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Peter’s wine

Boekenhoutskloof “The Wolftrap” 2007 Syrah Mouvèrdre Viognier (Franschhoek) – This is a wine that often teeters on the edge of respectability for me, but in this vintage it’s on the right side of it. Barely. Incredibly dense, dark, very nearly syrupy fruit, but there’s just enough (dim) light and lift to keep it from being leaden. The floral element is very strong, and while it’s tempting to credit the viognier in the blend, I just don’t see that there’s enough to provide all of it. Maybe the mourvèdre helps. Who knows? For those who like unreconstructed big-ass hootie wines, this is a good low(ish)-cost candidate. (7/12)

Hout 2

Boekenhoutskloof 2006 Semillon (Franschhoek) – I’d guess that this has rounded into full form, but who really knows? Semillon can surprise. In any case it’s my last bottle, so I probably won’t get to find out. Wax, amber, leaf, and sun, with a bit of sage-like bite and a decent bit of acidity that’s not really apparent until the finish, and even then only after a few hours of air. Pretty impressive. (1/12)

Schhoek to the system

Boekenhoutskloof 2006 Semillon (Franschhoek) – Still clinging to the sweat and leaf stage of the grape, but there’s also a creamy, almost lactic element in development. The result is something more weirdly acrid and aggressive – though this has never been a shy wine – than at any previous stage, and since I don’t really have hope that this will age like, say, Hunter Valley or Bordeaux semillon, I’d probably drink any remaining bottles soonish. (8/11)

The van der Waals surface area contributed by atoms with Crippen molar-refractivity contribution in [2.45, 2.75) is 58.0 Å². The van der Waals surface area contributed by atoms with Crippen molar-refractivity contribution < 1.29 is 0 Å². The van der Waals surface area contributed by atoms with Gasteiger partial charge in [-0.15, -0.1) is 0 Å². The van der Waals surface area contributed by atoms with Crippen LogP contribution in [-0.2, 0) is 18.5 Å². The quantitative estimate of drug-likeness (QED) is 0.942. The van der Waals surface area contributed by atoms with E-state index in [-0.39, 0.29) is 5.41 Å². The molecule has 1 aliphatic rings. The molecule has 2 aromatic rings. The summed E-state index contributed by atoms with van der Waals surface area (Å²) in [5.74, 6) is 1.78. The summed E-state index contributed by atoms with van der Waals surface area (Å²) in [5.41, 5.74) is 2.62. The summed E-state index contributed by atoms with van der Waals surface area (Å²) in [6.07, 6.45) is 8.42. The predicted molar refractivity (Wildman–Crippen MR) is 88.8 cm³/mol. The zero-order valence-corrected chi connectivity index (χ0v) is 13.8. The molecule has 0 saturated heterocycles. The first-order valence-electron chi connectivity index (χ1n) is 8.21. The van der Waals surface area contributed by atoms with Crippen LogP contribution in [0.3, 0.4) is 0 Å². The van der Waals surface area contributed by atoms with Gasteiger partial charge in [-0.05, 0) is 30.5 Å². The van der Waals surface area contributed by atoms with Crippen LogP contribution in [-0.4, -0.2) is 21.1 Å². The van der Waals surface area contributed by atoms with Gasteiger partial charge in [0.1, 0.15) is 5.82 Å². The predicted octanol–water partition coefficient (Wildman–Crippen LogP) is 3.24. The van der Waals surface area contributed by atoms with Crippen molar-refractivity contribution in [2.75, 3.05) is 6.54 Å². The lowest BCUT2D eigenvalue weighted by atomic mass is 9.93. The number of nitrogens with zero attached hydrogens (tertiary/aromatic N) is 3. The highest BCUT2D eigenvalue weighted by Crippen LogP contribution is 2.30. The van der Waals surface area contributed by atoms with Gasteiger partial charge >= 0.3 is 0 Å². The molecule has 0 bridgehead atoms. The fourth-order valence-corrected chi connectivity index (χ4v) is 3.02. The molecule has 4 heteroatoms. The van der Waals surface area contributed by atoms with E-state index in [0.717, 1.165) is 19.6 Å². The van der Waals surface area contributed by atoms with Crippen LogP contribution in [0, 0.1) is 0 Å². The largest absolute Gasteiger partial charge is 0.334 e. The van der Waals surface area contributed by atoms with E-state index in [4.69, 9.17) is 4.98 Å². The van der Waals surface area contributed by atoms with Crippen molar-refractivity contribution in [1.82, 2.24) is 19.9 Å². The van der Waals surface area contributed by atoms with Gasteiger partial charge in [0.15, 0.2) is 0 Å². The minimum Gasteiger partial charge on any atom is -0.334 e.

Bou…what he said

Boekenhoutskloof 2009 Semillon (Franschhoek) – The nervy, Van der Graaf generator electricity of this wine…green, lurid, and always snappish – is layered with a coating of something sticky and even buttery. Wood? An awkward malolactic fermentation? Bad bottle? Whatever the source, I hate it. Not the wine, overall, but this unwelcome new development. (8/11)

Cloven kloof

Boekenhoutskloof 2006 Semillon (Franschhoek) – As with so many other Boekenhoutskloof wines, the liquid is a micro-proportion of a ridiculously heavy bottle. I suppose they need this much glass to carry the weight of all those letters. One of the better…perhaps even one of the best…whites in South Africa, definitely so if we exclude chenin blancs…and so, in the steenless category, only the Sadie Palladius is obviously better. Anyway: absolutely varietally correct aromas of sweat, fetid grass, diffident unfruit, and something that might be pepper dust were it comprised of antimatter. Yes, this constitutes praise…look, you either get young sémillon or you don’t. This isn’t, it must be said, as unpleasant as the best Hunter Valley semillons. It can be consumed with pleasure right now, thanks to the mitigating structure of crisp grapefruit rind and lemongrass with a dull razor scrape, plus a very lengthy finish. But if the bottle doesn’t collapse inward due to its internal gravity, I suspect there’s ageability here. Or maybe not based on the usual transience of South African clonal material. But I’m hopeful. I am not a detractor of South African wine even though I think there’s a lot of dreck, because I don’t blame the wine industry for a lot of the reasons the wines they make aren’t what they could be, but here’s one that really deserves some attention. (10/10)


Stony Brook 2004 “The Max” (Franschhoek) – Peppers, leaves, and chocolate…a strange combination…with far too much peppery, bitter tannin. (2/08)